Nipsey Hussle and the Creative Genius of Black Youth

I still remember the first time I visited Crenshaw and Slauson. It was a beautiful, sunny day in April and I was there to hang out with my pop-locking mentor, Tick-A-Lott. Back then I was writing about the careers of aspiring rappers from “South Central” LA (or what officials renamed “South” LA). I didn’t know what to expect as I drove through the side streets near Hyde Park, but was surprised to see a neighborhood that appeared vacant. Nobody was in the park, kids weren’t riding bikes or chasing ice cream trucks down the street, and the stoops were empty.

This was back in 2007, during the height of gang injunctions in Los Angeles. Written by the city attorneys office and the LAPD in the 1980s, gang injunctions symbolized LA’s punitive approach to marginalized Black and Brown youth. Under these injunctions, a person suspected of gang membership could be stopped and arrested by police for gathering in public in groups of three or more, using their cell phone, or wearing white T-shirts. Police and some lawmakers believed that these injunctions would discourage gang activity. In reality, they constrained community life and contributed to the racial profiling and criminalization of youth. Nipsey Hussle was an outspoken critic of these injunctions, which were deemed unconstitutional last summer in a federal court. When he looked out into his community, he didn’t see a bunch of lost causes; he saw a generation of smart, industrious, and underserved youth who just needed a little help and guidance. His life was spent trying to help others realize their creative potential.

These beliefs were at the core of his community work. It comes through in stories about him buying shoes for all the kids at 59th Street Elementary School. It also comes through in stories about him refurbishing the basketball courts at the same school, and stories of him supporting Black businesses across Los Angeles. But, perhaps more than anything, this vision is alive in his work to support entrepreneurs in science, technology, engineering, and math (STEM) education in South Central. In 2018, Nipsey became a partner and co-investor (with real estate developer David Gross) in Vector90, a shared workspace for entrepreneurs near Crenshaw and Slauson. The idea behind Vector90 was to create an incubator that would help new businesses get off the ground running. Each year, he and Gross were set to fund the best projects from this program.

Nipsey also helped create Too Big To Fail, a STEM program for marginalized youth in Crenshaw. During a 2018 interview on Sirius XM, Nipsey described the program as a space “[F]or young kids to get trained in a skill set that it takes to get into Silicon Valley.”

He knew that African American youth were at risk of being left behind in today’s ever-growing technological world, which has outpaced growth in other sectors. For instance, between 2010 and 2017, the tech industries created more than 1 million jobs across America — this translated into an annual job growth rate of about 6 percent, which is four times the national average across all industries. And even though African Americans are heavy users of technology and have closed what researchers call the “digital divide,” they are underrepresented in all technology sectors. According to US Department of Labor data, African Americans only comprise 1.5 percent of computer-related workers in Silicon Valley, even though they account for 12 percent of the total US population. These disparities extend into tech leadership roles as well. For instance, according to the US Equal Employment Opportunity Commission, 83 percent of the executives in the national tech world are white compared to 2 percent who are African American.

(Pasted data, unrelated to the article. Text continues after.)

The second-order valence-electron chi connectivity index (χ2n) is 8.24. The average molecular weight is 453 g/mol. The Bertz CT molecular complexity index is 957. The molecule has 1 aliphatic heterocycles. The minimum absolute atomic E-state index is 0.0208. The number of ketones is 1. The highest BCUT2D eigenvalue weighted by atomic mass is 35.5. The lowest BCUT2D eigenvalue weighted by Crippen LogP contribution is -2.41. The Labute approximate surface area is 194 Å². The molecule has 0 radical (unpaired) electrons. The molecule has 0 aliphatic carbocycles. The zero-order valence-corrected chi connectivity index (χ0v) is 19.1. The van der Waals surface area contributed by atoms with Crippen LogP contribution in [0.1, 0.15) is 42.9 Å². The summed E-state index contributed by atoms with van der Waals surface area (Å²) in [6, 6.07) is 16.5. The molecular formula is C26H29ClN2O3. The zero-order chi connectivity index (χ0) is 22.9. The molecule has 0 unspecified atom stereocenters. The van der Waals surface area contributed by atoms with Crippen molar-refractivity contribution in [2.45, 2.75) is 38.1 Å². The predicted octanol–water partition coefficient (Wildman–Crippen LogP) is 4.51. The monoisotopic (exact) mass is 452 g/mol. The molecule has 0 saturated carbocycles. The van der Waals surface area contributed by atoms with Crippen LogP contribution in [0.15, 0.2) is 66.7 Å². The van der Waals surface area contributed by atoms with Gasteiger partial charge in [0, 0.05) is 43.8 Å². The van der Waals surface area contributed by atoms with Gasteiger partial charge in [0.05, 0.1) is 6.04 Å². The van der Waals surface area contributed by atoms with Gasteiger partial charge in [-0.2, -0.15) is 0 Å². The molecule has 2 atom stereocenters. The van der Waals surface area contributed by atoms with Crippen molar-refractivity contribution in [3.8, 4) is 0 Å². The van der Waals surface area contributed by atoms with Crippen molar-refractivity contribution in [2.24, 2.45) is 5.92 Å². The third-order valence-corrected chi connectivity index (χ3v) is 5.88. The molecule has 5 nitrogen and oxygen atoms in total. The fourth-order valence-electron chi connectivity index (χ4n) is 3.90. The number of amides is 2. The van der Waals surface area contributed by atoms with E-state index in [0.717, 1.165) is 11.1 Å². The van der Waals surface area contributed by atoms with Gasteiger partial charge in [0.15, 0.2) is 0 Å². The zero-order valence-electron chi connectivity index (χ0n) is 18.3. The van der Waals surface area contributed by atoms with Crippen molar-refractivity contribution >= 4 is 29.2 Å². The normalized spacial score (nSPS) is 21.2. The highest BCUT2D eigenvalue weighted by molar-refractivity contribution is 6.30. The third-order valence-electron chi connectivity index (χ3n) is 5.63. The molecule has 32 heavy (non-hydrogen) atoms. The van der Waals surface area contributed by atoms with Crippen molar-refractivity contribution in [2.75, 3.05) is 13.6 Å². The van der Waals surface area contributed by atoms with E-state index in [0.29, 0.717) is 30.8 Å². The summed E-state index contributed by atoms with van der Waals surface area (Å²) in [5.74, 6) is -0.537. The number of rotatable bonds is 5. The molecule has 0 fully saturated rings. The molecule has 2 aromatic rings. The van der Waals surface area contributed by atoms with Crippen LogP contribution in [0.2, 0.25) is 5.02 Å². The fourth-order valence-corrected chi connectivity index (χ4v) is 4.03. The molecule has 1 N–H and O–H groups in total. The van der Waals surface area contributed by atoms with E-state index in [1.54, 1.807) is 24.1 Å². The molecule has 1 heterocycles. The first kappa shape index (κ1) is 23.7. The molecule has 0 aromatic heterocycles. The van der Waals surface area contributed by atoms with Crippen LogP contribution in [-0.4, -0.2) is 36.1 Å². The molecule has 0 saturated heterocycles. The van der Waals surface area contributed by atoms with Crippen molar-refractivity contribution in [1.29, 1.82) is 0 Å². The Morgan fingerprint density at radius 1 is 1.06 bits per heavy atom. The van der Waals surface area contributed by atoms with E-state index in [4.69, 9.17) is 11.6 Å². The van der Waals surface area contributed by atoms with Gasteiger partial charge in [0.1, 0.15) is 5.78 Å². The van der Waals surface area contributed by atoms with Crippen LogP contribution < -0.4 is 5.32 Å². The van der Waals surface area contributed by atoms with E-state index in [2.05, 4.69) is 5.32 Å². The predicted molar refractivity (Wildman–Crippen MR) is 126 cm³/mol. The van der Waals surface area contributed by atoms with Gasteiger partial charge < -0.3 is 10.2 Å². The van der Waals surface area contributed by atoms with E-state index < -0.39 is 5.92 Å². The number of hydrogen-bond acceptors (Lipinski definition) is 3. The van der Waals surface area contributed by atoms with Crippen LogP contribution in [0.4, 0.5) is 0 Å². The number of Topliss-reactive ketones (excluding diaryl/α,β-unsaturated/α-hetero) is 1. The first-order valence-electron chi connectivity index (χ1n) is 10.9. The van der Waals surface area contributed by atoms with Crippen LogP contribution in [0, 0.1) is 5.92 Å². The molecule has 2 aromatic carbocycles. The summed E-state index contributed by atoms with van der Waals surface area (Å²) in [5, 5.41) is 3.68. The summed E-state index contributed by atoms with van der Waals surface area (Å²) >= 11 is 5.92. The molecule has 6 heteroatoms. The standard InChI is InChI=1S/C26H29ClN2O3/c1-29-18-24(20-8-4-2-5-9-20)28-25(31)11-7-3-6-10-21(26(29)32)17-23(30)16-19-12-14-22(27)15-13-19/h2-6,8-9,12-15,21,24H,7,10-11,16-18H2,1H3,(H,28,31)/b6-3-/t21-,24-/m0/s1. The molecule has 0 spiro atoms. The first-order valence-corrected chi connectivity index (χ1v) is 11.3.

And, as Dr. Kristen Broady points out, African Americans are also at greater risk of losing jobs with the coming transition to automation in several industries. In “Race, Automation, and the Future of Work in America, Broady describes a fast-approaching world of automation that will adversely impact African Americans:

“[C]ompared to white workers, African Americans are over one-and-a-half times more likely to be cashiers, cooks, food preparation and serving workers, production workers, laborers, and material movers. They are also over three times more likely to be security guards, bus drivers, and taxi drivers/chauffeurs, all jobs at high risk for automation.”

Nipsey seemed to see all of this on the horizon and took it upon himself to create opportunities for youth. A year ago, he spoke with Sonaiya Kelley at the Los Angeles Times and described his reasons for supporting Vector90 and Too Big To Fail. “In our culture, there’s a narrative that says, ‘Follow the athletes, follow the entertainers… And that’s cool but there should be something that says, ‘Follow Elon Musk, follow [Mark] Zuckerberg.’ I think that with me being influential as an artist and young and coming from the inner city, it makes sense for me to be one of the people that’s waving that flag.”

Much has been said and written about Nipsey Hussle over the last few weeks. His death has prompted comparisons to Tupac, condolences from Barack Obama, and inspired memorials across South Central to commemorate everything he’s done for the Black community. Perhaps more than anything, his legacy will inspire more people to believe in the creative genius of marginalized Black youth. This is a legacy worth fighting for.

About the Author

Jooyoung Lee is an associate professor of sociology and faculty affiliate in the Munk School of Global Affairs at the University of Toronto. He is also a member of the Yale University Urban Ethnography Project and was previously a Robert Wood Johnson Foundation Health & Society Scholar at the University of Pennsylvania. He is the author of Blowin’ Up: Rap Dreams in South Central and is finishing a new book tentatively titled, Ricochet: Surviving Gun Violence in Killadelphia.